LOS ANGELES (AP) _ When O.J. Simpson fidgets with his tie in court, so does Stephen Wayne Eskridge. When Simpson twirls a pencil, so does Eskridge.
Eskridge, you see, portrays Simpson on E! Entertainment Television’s nightly re-enactment of the wrongful death trial.
So far, Eskridge’s acting ability has not been stretched too far. He sits at the defense table every day, nodding, scrawling notes and gazing at attorneys and witnesses.
``I still have to emote and react like he was reacting in court to the testimony, but I can tell you one thing, it’s grueling,″ he says. ``The law is very staid, it’s not Perry Mason.″
With Simpson’s turn on the stand beginning Friday, Eskridge will finally get to display his true talents.
``I’ve got to tell you it’s hard for me to sit here now,″ he said. ``I’m racing with adrenalin and endorphins and I can’t wait to see what he says. Even if it’s ``I don’t remember’ and `I don’t recall.‴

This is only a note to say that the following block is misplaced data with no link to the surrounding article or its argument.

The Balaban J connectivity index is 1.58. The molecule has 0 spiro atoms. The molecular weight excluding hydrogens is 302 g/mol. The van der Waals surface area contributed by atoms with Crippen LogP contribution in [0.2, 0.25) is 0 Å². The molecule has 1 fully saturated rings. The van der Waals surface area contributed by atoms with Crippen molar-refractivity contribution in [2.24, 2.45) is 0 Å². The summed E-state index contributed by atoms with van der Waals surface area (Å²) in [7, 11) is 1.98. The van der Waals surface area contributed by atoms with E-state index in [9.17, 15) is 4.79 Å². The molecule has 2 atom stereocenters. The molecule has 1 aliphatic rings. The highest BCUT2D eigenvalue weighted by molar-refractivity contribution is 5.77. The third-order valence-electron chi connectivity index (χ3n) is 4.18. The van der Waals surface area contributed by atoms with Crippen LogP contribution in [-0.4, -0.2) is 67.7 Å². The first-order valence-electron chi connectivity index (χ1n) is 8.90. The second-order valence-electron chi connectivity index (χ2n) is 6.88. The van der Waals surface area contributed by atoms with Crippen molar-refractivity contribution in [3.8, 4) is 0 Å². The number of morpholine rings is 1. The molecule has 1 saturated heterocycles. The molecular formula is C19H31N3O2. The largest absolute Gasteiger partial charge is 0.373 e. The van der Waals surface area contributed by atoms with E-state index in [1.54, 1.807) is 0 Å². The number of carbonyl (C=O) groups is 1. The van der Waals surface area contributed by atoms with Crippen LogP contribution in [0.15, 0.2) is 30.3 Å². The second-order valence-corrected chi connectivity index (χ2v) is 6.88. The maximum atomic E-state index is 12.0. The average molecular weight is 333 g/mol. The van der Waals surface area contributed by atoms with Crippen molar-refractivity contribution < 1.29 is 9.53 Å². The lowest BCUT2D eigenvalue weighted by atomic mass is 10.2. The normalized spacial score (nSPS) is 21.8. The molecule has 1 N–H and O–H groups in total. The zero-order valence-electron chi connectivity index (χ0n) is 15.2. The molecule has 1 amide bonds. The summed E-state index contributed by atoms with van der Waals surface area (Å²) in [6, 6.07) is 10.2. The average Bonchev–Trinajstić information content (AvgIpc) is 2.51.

The recap _ which splices re-enactment footage with analysis _ was created by E! after Superior Court Judge Hiroshi Fujisaki barred cameras from the courtroom.
Filmed in a high-rise building miles away from the Santa Monica courthouse where the real trial takes place, ``The O.J. Civil Trial″ gleans highlights from trial transcripts. Staff members also observe visual details in court and take notes.
Since the show, airing at 8 p.m. EST, is shot a day after the actual testimony is given, the episode featuring Simpson’s testimony won’t be shown until Monday. The hourlong show will expand to 90 minutes through Simpson’s testimony.
For Eskridge, a jazz musician and actor who has done bit parts in films and television, the role of Simpson is the first to bring him national recognition.
``Obviously, there’s a lot of exposure,″ he said. ``But it’s a double-edge sword because it’s a tragedy and hopefully people will be able to disassociate themselves and view the work.″
A few years younger than the 49-year-old Simpson _ he won’t say how many _ the 6-foot-2 Eskridge is tall, athletically built and has a hairline that closely matches Simpson’s.
Eskridge, though, has a higher speaking voice. He relies on his singing talents to drop it into lower registers.
Is Simpson innocent? Eskridge doesn’t dare to take a position on that one.
``All my instincts tell me that he believes he’s innocent. That’s how I feel, that’s how I’m playing him and that’s what I’ll be taking up on the stand.″